But the Regents’ political interference in the USG has seemed clear since last March when some of them pushed the selection of Sonny Perdue as the next USG chancellor, although he lacks any relevant experience for the job. At the time, Gov. Brian Kemp expressed his admiration for this former Republican governor and ex-cabinet member under Trump for the position.
Again, in September after the university term had begun, there was the faculty furor over the lack of campus vaccine or mask mandates. There also were faculty demonstrations and university senates passing resolutions that their presidents be allowed to issue individual campus mandates.
But Gov. Kemp had issued an executive order banning any mask mandates in public agencies so Acting Chancellor Teresa MacCartney refused, stating that she would follow the governor’s opposition to mask and vaccine mandates at state schools.
Yet, the Policy’s Section 7.11.2 on risk management seems to allow the presidents this leeway. “The Board of Regents… will define the USG’s ability (risk tolerance) and willingness (risk appetite) to absorb the impact of certain risks. … Acceptance of risk shall not include: willful exposure of students, employees, or others to unsafe environments or activities.”
Further, it states: “The Chancellor, through…institutional presidents, shall ensure that USG risks are effectively managed; each institution president performs a similar role within his or her institution.”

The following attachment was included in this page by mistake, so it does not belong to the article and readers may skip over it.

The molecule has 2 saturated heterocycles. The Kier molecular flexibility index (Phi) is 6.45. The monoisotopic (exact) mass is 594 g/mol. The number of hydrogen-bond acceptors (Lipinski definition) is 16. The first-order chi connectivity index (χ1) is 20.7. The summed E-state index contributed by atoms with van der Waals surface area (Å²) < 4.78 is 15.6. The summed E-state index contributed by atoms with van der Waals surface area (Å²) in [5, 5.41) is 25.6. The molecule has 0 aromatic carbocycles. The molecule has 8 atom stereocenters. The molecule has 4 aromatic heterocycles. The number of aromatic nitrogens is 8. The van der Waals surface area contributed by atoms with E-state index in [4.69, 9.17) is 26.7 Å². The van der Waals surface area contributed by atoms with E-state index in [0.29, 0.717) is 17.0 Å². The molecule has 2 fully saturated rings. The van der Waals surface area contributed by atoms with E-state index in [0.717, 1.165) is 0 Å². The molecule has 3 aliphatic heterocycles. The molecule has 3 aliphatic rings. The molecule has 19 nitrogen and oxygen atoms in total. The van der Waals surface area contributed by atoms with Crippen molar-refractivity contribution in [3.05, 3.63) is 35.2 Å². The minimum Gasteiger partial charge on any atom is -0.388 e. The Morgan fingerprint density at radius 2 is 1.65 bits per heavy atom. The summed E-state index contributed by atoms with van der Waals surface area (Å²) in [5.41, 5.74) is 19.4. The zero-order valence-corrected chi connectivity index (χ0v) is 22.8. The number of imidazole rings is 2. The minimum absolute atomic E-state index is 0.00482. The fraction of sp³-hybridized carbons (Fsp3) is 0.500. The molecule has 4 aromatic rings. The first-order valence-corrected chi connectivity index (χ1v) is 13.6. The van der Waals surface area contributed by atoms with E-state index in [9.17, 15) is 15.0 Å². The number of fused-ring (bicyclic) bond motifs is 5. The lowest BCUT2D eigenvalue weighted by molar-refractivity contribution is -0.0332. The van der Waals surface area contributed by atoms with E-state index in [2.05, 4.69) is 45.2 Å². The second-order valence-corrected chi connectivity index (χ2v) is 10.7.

And now the Regents has de facto abolished faculty tenure, making this drastic policy change by amending the section on post-tenure review. This had been a routine review every five years by department chairs and deans, with a performance-improvement plan if needed.
But now, the reviewed faculty member’s tenure may be revoked if he/she fails two consecutive post-tenure reviews and doesn’t make sufficient improvement as determined by the chair, dean, and college president. So, the previous peer-review by other faculty to revoke tenure—and thus due process-- has been eliminated.
It’s hard to express how anxious and demoralized a great many tenured faculty now feel, with some of the best looking for somewhere else to go. Will there be retaliation for their earlier demonstrations and dissent from Gov. Kemp’s orders? Is this a preparation to smooth the way for Perdue’s appointment as chancellor?
All of this seems to violate Section 6.4 above. As a professor emerita who cannot have her tenure revoked, I shout: Regents, follow your own policy.